duck typing assert

Steven D'Aprano steve+comp.lang.python at pearwood.info
Fri Nov 9 14:36:39 CET 2012


On Thu, 08 Nov 2012 18:00:58 -0700, Ian Kelly wrote:

> On Thu, Nov 8, 2012 at 4:33 PM, Steven D'Aprano
> <steve+comp.lang.python at pearwood.info> wrote:
>> On Thu, 08 Nov 2012 20:34:58 +0300, Andriy Kornatskyy wrote:
>>
>>> People who come from strongly typed languages that offer interfaces
>>> often are confused by lack of one in Python. Python, being dynamic
>>> typing programming language, follows duck typing principal. It can as
>>> simple as this:
>>>
>>> assert looks(Foo).like(IFoo)
>>
>> How very cute. And I don't mean that in a good way.
>>
>> Why is this a class with a method, instead of a function that takes two
>> class arguments (plus any optional arguments needed)?
>>
>> looks_like(Foo, IFoo)
>>
>> is less "cute", reads better to English speakers, and much more
>> Pythonic. This isn't Java, not everything needs to be a class.
> 
> I disagree.  Does that test whether Foo looks like IFoo, or IFoo looks
> like Foo? 

What's the difference? "Looks like" is a symmetric comparison, like 
"equal" and "almost equal", but not "subset", "less than" etc. If x looks 
like y, then necessarily y must look like x. If Katy Perry looks like 
Zooey Deschanel, then it stands to reason that Zooey Deschanel looks like 
Katy Perry. James Woods looks like Erwin Schroedinger, and Erwin 
Schroedinger looks like James Woods.

http://tvrefill.com/wp-content/uploads/2010/12/zooey-deschanel.jpg

http://cheezburger.com/6704400128


So in that sense, looks(Spam).like(Ham) must always be the same as 
looks(Ham).like(Spam), and the order of operators doesn't matter.

But that's not what we want! And to his credit, that's not what Andriy 
Kornatskyy's code actually implements. The problem is with the name, 
which is actively misleading by suggesting a symmetrical comparison for 
one which is not symmetrical.

Suppose we want to make a movie with Zooey Deschanel, but she's not 
available, so we want a replacement who is duck-type compatible with her. 
The replacement doesn't need to be a Deschanel sister, but she does need 
to do *at least* everything Zooey can do. If she can do more, that's 
fine, but she can't do less.

Since Katy Perry can do everything Zooey can do, PLUS she sings, we can 
replace Zooey with Katy: Katy is duck-type compatible with Zooey. But we 
can't replace Katy with Zooey, because Zooey can't sing.[1]

(I think... I really don't actually know if Zooey Deschanel can sing or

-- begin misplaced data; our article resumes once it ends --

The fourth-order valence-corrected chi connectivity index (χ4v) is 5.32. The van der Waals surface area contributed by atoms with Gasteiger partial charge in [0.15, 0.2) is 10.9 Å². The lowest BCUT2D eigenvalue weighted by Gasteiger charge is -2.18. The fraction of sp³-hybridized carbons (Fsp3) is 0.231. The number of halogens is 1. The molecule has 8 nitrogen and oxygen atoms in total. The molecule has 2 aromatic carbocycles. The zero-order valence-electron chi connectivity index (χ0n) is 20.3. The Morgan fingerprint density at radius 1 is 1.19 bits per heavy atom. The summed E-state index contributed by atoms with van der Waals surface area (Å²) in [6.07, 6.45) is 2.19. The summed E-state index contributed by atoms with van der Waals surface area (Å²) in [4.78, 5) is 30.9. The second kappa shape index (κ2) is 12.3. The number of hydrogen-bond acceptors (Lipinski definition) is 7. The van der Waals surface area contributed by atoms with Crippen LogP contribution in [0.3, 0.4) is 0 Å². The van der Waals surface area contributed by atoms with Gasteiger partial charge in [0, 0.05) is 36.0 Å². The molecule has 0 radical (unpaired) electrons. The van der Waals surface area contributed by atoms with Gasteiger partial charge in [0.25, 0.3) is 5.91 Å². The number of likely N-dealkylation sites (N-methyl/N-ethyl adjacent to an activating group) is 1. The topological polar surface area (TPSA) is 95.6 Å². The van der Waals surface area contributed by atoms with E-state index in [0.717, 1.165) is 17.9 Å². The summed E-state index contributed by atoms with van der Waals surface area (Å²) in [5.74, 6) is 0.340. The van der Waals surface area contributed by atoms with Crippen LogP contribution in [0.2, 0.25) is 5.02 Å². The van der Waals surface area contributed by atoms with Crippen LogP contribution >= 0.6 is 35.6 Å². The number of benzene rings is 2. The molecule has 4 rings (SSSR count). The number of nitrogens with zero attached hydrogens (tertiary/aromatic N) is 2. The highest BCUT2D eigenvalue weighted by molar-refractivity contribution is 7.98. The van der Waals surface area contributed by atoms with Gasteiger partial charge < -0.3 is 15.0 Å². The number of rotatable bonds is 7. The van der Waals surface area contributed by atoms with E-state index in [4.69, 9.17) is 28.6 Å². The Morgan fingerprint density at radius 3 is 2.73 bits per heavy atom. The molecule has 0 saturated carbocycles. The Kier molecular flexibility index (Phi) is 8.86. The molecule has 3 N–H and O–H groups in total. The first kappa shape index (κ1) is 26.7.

not. Just go along with the example.)

The point I am making is that "looks like" is not a good description for 
this function. "Looks like" must be symmetrical, but the function we 
actually want is not symmetrical. It is actually a "subset" type 
relationship: given "looks(Zooey).like(Katy)", it checks that the public 
methods etc. of Zooey are a subset of the methods of Katy. That is, that 
instances of Katy can be used instead of instances of Zooey.

Or is it the other way? Damned if I know. Let's find out:

class Zooey:
    def act(self): pass

class Katy:
    def act(self): pass
    def sing(self): pass


py> looks(Zooey).like(Katy)
__main__:2: UserWarning: 'sing': is missing.
False

I guessed wrong. The looks.like method as implemented tests that the 
right-hand size operand is a subset of the right-hand-side:

py> looks(Katy).like(Zooey)
True


I argue that this is the wrong way around. (Even if it isn't the wrong 
way around, it certainly isn't clear or obvious which way you have to 
write the operands!)

Consider this use-case:

candidates = [Hilary, Jennifer, Katy]
expected = looks(Zooey)  # instantiate the looks class once only
for actor in candidates:
    if expected.like(actor):
        make_movie_with(actor())


That's much nicer and more efficient than the way you have to write it 
now:

candidates = [Hilary, Jennifer, Katy]
for actor in candidates:
    # instantiate the looks class every time we want to test another class
    if looks(actor).like(Zooey):
        make_movie_with(actor())


So... it's a cute name, that sounds English-like. But it doesn't actually 
describe what the function does, it is wasteful for at least one useful 
use-case, and it's not clear which order you have to supply the two 
arguments.


> looks(Foo).like(IFoo), on the other hand, is crystal clear about which
> argument is which.

I hope that by now you can see why I say that it is as clear as mud.





[1] Some people might argue that neither can Katy Perry.


-- 
Steven


More information about the Python-list mailing list